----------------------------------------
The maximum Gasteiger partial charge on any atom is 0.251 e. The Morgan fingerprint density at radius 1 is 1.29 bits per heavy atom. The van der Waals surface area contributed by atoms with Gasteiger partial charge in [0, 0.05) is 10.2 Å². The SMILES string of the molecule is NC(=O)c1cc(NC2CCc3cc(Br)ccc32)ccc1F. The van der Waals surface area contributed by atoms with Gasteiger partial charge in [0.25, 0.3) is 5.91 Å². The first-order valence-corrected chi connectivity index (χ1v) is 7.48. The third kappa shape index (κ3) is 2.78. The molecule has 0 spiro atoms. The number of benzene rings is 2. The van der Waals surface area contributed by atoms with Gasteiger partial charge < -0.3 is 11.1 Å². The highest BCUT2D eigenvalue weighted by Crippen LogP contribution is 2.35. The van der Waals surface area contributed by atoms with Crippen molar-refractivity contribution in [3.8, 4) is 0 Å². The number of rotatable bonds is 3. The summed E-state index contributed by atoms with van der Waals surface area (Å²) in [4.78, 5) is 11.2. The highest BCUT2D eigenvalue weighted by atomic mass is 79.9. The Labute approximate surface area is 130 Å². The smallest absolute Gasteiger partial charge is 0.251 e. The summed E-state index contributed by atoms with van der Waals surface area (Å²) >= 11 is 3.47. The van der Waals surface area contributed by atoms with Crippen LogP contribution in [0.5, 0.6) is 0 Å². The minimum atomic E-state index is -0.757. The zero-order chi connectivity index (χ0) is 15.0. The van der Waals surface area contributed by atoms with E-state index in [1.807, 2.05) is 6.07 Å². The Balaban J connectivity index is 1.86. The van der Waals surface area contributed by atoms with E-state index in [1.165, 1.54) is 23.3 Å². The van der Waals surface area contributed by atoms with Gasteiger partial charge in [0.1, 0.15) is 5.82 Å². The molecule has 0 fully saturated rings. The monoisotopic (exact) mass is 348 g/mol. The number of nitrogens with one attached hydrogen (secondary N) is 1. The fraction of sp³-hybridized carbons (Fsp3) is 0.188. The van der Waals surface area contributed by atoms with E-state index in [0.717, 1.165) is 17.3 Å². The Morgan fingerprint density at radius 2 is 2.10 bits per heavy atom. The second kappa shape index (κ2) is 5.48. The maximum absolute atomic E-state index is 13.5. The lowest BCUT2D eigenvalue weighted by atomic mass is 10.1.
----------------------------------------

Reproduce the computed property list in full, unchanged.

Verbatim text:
The maximum Gasteiger partial charge on any atom is 0.251 e. The Morgan fingerprint density at radius 1 is 1.29 bits per heavy atom. The van der Waals surface area contributed by atoms with Gasteiger partial charge in [0, 0.05) is 10.2 Å². The SMILES string of the molecule is NC(=O)c1cc(NC2CCc3cc(Br)ccc32)ccc1F. The van der Waals surface area contributed by atoms with Gasteiger partial charge in [0.25, 0.3) is 5.91 Å². The first-order valence-corrected chi connectivity index (χ1v) is 7.48. The third kappa shape index (κ3) is 2.78. The molecule has 0 spiro atoms. The number of benzene rings is 2. The van der Waals surface area contributed by atoms with Gasteiger partial charge < -0.3 is 11.1 Å². The highest BCUT2D eigenvalue weighted by Crippen LogP contribution is 2.35. The van der Waals surface area contributed by atoms with Crippen molar-refractivity contribution in [3.8, 4) is 0 Å². The number of rotatable bonds is 3. The summed E-state index contributed by atoms with van der Waals surface area (Å²) in [4.78, 5) is 11.2. The highest BCUT2D eigenvalue weighted by atomic mass is 79.9. The Labute approximate surface area is 130 Å². The smallest absolute Gasteiger partial charge is 0.251 e. The summed E-state index contributed by atoms with van der Waals surface area (Å²) >= 11 is 3.47. The van der Waals surface area contributed by atoms with Crippen LogP contribution in [0.5, 0.6) is 0 Å². The minimum atomic E-state index is -0.757. The zero-order chi connectivity index (χ0) is 15.0. The van der Waals surface area contributed by atoms with E-state index in [1.807, 2.05) is 6.07 Å². The Balaban J connectivity index is 1.86. The van der Waals surface area contributed by atoms with E-state index in [1.165, 1.54) is 23.3 Å². The van der Waals surface area contributed by atoms with Gasteiger partial charge in [0.1, 0.15) is 5.82 Å². The molecule has 0 fully saturated rings. The monoisotopic (exact) mass is 348 g/mol. The number of nitrogens with one attached hydrogen (secondary N) is 1. The fraction of sp³-hybridized carbons (Fsp3) is 0.188. The van der Waals surface area contributed by atoms with E-state index in [0.717, 1.165) is 17.3 Å². The Morgan fingerprint density at radius 2 is 2.10 bits per heavy atom. The second kappa shape index (κ2) is 5.48. The maximum absolute atomic E-state index is 13.5. The lowest BCUT2D eigenvalue weighted by atomic mass is 10.1.